Plunger operation
  • Fuel inhalation stroke
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Figure 7: Plunger operation (fuel intake)

From FIG. 7, when the plunger moves to the left while rotating and the inlet port of the distributor barrel and the inlet slit of the plunger overlap each other, the fuel in the pump housing is sucked into the pressure chamber and the plunger.

  • Start spraying
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Figure 8: Plunger operation (start of injection)

From Fig. 8, when the plunger moves to the right while rotating, the inlet port closes and fuel compression starts. As it rotates and moves further, the distributor slit of the plunger and the outlet port of the distributor barrel overlap, and fuel is sent from the fuel passage to the injection nozzle via the delivery valve and injected into the cylinder.

  • End of injection
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Figure 9: Plunger operation (end of injection)

From Fig. 9, when the plunger moves to the right while opening further, the spill port of the plunger and the inside of the pump housing communicate with each other, so that the fuel in the plunger flows out and the fuel pressure drops, and the fuel is pumped to the injection nozzle. Is over.

Pressure equalizing effect
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Figure 10: Plunger operation (pressure equalizing action)

When the pressure equalizing slit of the plunger overlaps the outlet port of the distributor barrel while the pumper is rotating and returning to the left as shown in Fig. 10 after the fuel pumping is completed, the pressure in the passage to the delivery valve is increased to the pump housing. The pressure is returned to.

By this process, the pressure difference between the cylinders in front of the injection official residence is eliminated, and stable injection can be obtained.

Governor (injection amount control)

The governor controls the speed according to the load of the engine and automatically controls the injection amount. The functional classification includes all-speed governor, minimum maximum speed governor, and half all-speed governor. ..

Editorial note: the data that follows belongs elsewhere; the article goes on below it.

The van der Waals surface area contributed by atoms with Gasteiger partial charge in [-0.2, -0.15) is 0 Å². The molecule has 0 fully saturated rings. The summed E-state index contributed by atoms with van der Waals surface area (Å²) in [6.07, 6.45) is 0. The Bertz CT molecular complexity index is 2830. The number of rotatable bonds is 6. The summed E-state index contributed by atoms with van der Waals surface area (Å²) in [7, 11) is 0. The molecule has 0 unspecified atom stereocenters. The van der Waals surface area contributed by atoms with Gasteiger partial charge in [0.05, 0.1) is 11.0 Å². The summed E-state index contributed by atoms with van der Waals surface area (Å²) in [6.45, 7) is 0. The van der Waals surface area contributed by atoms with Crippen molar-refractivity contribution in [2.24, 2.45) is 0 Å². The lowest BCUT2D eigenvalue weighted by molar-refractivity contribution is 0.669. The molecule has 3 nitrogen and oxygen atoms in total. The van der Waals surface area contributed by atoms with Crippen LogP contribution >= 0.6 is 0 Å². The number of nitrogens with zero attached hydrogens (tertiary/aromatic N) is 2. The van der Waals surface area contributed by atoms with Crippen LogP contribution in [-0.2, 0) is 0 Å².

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Figure 11: Governor

Fig. 11 shows an example of an all-speed governor. The control lever linked with the accelerator pedal changes the spring force of the governor spring, and the position of the control sleeve is determined in balance with the centrifugal force of the fly weight to control the speed. The operating principle is the same as that of the row type injection pump.

Timer (injection timing control)

The timer controls the injection timing by the fuel pressure according to the rotation speed of the engine.

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Figure 12: Timer

Figure 12 shows an example of a timer, in which the row-type injection pump uses the balance between the centrifugal force of the fly weight and the spring force of the spring to advance the angle, while the distribution type uses the balance between the fuel pressure and the spring. A hydraulic timer is used in which the timer piston is operated to advance the angle by balancing the spring force.

Fuel feed pump

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Figure 13: Fuel feed pump

The fuel feed pump is a vane type pump as shown in FIG. 13, and the rotor is driven by a drive shaft.

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Figure 14: Fuel pumping

From FIG. 14, in the pumping of fuel, when the rotor is rotated by the drive shaft, the vane incorporated in the groove of the rotor pops out due to centrifugal force and rotates along the inner surface of the liner, and the rotor, vane and liner are pumped. The inhalation / delivery action is performed by changing the volume composed of.

In this vane type pump, when the engine tries to rotate in the reverse direction, the fuel suction / delivery action is lost, so that the reverse rotation is prevented.

In addition, the oil supply pressure of the fuel feed pump is controlled within the specified range by the regulator valve.

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Figure 2: Fuel system for distributed injection pumps